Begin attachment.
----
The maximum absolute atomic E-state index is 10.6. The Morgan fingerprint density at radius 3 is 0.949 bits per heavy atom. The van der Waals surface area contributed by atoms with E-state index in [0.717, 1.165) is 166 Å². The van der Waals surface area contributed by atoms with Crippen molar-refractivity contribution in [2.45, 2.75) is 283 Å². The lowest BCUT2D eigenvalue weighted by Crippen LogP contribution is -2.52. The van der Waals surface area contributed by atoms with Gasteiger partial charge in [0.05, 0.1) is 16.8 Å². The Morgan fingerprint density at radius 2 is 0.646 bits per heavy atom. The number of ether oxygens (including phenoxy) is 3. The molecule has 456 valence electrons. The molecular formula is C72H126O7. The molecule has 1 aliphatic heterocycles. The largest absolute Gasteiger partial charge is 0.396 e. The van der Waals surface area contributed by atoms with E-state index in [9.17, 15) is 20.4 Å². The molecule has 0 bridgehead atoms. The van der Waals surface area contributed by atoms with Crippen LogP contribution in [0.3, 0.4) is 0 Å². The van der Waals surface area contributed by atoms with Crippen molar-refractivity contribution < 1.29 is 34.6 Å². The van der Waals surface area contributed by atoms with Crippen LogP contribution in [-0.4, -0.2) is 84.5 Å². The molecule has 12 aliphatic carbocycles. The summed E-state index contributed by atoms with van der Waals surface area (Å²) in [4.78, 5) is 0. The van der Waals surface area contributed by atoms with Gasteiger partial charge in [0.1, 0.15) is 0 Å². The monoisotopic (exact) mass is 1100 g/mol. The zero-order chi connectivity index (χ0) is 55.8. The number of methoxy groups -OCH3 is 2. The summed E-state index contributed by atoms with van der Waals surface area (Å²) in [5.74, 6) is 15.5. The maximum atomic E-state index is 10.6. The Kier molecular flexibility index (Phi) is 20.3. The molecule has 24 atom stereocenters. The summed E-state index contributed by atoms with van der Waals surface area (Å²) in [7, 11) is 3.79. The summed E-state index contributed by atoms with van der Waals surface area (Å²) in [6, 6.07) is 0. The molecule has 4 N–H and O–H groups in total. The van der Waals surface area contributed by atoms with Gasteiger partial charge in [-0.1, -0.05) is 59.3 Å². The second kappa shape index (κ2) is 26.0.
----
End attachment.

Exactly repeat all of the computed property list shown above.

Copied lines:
The maximum absolute atomic E-state index is 10.6. The Morgan fingerprint density at radius 3 is 0.949 bits per heavy atom. The van der Waals surface area contributed by atoms with E-state index in [0.717, 1.165) is 166 Å². The van der Waals surface area contributed by atoms with Crippen molar-refractivity contribution in [2.45, 2.75) is 283 Å². The lowest BCUT2D eigenvalue weighted by Crippen LogP contribution is -2.52. The van der Waals surface area contributed by atoms with Gasteiger partial charge in [0.05, 0.1) is 16.8 Å². The Morgan fingerprint density at radius 2 is 0.646 bits per heavy atom. The number of ether oxygens (including phenoxy) is 3. The molecule has 456 valence electrons. The molecular formula is C72H126O7. The molecule has 1 aliphatic heterocycles. The largest absolute Gasteiger partial charge is 0.396 e. The van der Waals surface area contributed by atoms with E-state index in [9.17, 15) is 20.4 Å². The molecule has 0 bridgehead atoms. The van der Waals surface area contributed by atoms with Crippen LogP contribution in [0.3, 0.4) is 0 Å². The van der Waals surface area contributed by atoms with Crippen molar-refractivity contribution < 1.29 is 34.6 Å². The van der Waals surface area contributed by atoms with Crippen LogP contribution in [-0.4, -0.2) is 84.5 Å². The molecule has 12 aliphatic carbocycles. The summed E-state index contributed by atoms with van der Waals surface area (Å²) in [4.78, 5) is 0. The van der Waals surface area contributed by atoms with Gasteiger partial charge in [0.1, 0.15) is 0 Å². The monoisotopic (exact) mass is 1100 g/mol. The zero-order chi connectivity index (χ0) is 55.8. The number of methoxy groups -OCH3 is 2. The summed E-state index contributed by atoms with van der Waals surface area (Å²) in [5.74, 6) is 15.5. The maximum atomic E-state index is 10.6. The Kier molecular flexibility index (Phi) is 20.3. The molecule has 24 atom stereocenters. The summed E-state index contributed by atoms with van der Waals surface area (Å²) in [7, 11) is 3.79. The summed E-state index contributed by atoms with van der Waals surface area (Å²) in [6, 6.07) is 0. The molecule has 4 N–H and O–H groups in total. The van der Waals surface area contributed by atoms with Gasteiger partial charge in [-0.1, -0.05) is 59.3 Å². The second kappa shape index (κ2) is 26.0.